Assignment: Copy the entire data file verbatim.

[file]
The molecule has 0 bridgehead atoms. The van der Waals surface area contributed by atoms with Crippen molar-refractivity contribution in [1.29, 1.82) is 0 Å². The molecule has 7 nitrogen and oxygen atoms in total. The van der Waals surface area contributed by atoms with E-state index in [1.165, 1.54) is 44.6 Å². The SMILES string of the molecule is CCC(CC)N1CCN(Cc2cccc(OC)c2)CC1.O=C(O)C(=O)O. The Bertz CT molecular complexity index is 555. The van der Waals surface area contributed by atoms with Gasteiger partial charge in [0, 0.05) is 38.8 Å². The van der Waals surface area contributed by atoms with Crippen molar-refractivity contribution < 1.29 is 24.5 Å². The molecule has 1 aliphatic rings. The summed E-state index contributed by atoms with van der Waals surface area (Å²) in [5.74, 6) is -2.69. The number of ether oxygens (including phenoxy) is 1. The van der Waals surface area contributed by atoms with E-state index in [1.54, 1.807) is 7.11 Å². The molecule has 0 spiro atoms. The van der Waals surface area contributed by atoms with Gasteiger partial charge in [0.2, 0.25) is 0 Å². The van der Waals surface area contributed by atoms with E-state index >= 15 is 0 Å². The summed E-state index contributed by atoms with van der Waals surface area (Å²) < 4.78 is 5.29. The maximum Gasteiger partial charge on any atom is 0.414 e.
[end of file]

The molecule has 0 bridgehead atoms. The van der Waals surface area contributed by atoms with Crippen molar-refractivity contribution in [1.29, 1.82) is 0 Å². The molecule has 7 nitrogen and oxygen atoms in total. The van der Waals surface area contributed by atoms with E-state index in [1.165, 1.54) is 44.6 Å². The SMILES string of the molecule is CCC(CC)N1CCN(Cc2cccc(OC)c2)CC1.O=C(O)C(=O)O. The Bertz CT molecular complexity index is 555. The van der Waals surface area contributed by atoms with Gasteiger partial charge in [0, 0.05) is 38.8 Å². The van der Waals surface area contributed by atoms with Crippen molar-refractivity contribution < 1.29 is 24.5 Å². The molecule has 1 aliphatic rings. The summed E-state index contributed by atoms with van der Waals surface area (Å²) in [5.74, 6) is -2.69. The number of ether oxygens (including phenoxy) is 1. The van der Waals surface area contributed by atoms with E-state index in [1.54, 1.807) is 7.11 Å². The molecule has 0 spiro atoms. The van der Waals surface area contributed by atoms with Gasteiger partial charge in [0.2, 0.25) is 0 Å². The van der Waals surface area contributed by atoms with E-state index >= 15 is 0 Å². The summed E-state index contributed by atoms with van der Waals surface area (Å²) < 4.78 is 5.29. The maximum Gasteiger partial charge on any atom is 0.414 e.